205 community organisations led by, or that support, Black, Asian and Minority Ethnic (BAME)* communities have received a share of £9.5million of National Lottery funding to help recover from the impacts of the Covid-19 pandemic.
In addition, funding has also been awarded to a further 97 community-led organisations to support their financial recovery as a result of coronavirus, bringing the total grants awarded to 302.
The funding has been awarded through the Covid-19 Community-Led Organisations Recovery Scheme (CCLORS). The scheme is led by independent trust Power to Change in partnership with Locality, The Ubele Initiative and Social Investment Business, and is part of The National Lottery Community Fund’s Coronavirus Community Support Fund, that launched in May this year.
69% of the grants awarded went to BAME-led organisations, whilst 86% went to organisations that were BAME-supporting, demonstrating the fund’s commitment to helping those communities most affected by Covid-19.
Grants of up to £100,000 were awarded to community-led organisations in England that are facing severe financial difficulties as a direct result of the coronavirus lockdown. It has helped them to launch health and wellbeing projects, develop digital education workshops and continue providing vital services for their communities.
Vidhya Alakeson, CEO of Power to Change, said: “Whilst Covid-19 has had a devastating impact on people right across the country, it has disproportionately affected Black, Asian and minority ethnic communities. By bringing together this strategic partnership, we’ve ensured this much-needed financial support is reaching those communities that need it most.”
Impact Brixton CIC is a BAME-led shared office space in Brixton, south London, and is the only Black-owned co-working space in England. The organisation was awarded £47,700 to stabilise the business in the short-term, but they also plan to design and launch a digital business recovery programme to support small, local businesses that need basic digital education to help them adapt and innovate.
Bangladeshi Women’s Association Limited aims to improve the quality of life of residents in Tipton and the wider Metropolitan Borough of Sandwell in the West Midlands. The organisation will use a £10,135 grant to provide specialist tailored counselling support to vulnerable BAME individuals within Tipton/Sandwell, including professional facilitated bereavement group support.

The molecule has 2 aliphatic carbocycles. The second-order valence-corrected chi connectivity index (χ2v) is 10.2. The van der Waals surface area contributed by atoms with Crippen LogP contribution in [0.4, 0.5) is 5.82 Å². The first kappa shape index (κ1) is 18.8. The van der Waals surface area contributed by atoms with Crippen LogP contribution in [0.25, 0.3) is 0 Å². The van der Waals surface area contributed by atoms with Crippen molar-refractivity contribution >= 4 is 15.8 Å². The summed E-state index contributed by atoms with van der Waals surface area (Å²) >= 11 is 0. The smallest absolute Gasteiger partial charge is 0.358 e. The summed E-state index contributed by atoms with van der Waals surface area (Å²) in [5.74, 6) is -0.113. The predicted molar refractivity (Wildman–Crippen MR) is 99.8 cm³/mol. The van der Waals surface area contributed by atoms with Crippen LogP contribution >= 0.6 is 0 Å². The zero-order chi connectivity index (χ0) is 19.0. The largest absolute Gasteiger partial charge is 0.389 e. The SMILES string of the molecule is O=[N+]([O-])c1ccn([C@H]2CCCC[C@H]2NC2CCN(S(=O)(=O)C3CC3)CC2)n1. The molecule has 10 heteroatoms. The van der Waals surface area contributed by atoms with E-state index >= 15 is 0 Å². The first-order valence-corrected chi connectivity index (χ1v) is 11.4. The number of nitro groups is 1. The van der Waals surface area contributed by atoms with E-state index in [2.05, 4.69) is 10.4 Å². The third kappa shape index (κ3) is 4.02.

The Pelican Centre in Tyldesley in Greater Manchester is a community hall, swimming pool and gym serving the community of Tyldesley, Leigh and the surrounding areas. The organisation has been awarded a £45,000 CCLORS grant to provide activities such as canoeing, first aid training and volunteering opportunities for members of the community, to break down barriers to help bring the community together focusing primarily on those who are socially isolated and helping to integrate migrant ethnic minorities and their families living in the community.
The Pepper Pot Centre, based in Ladbroke Grove, West London, supports members of the elderly African-Caribbean community. They received a £24,000 grant to fund an outreach support worker who will liaise with members and provide essential support systems for them to keep them safe, healthy and able to maintain their sense of independence throughout the crisis.
Yvonne Field, Founder and CEO of The Ubele Initiative, said: “The CCLORS programme has surfaced almost one and half thousand groups, the majority of whom are BAME-led and BAME-serving and previously under the radar of our partnership. The reach of this programme has helped us see and now acknowledge the vibrancy of the sector and groups’ ability to pivot during extremely challenging times. They have risen to the challenge creating imaginative responses to some of those in our communities most impacted by Covid-19.
“Ubele is proud to have contributed to the design and delivery of this programme and our staff and associates look forward to supporting some of the organisations which were awarded grants over the coming months.”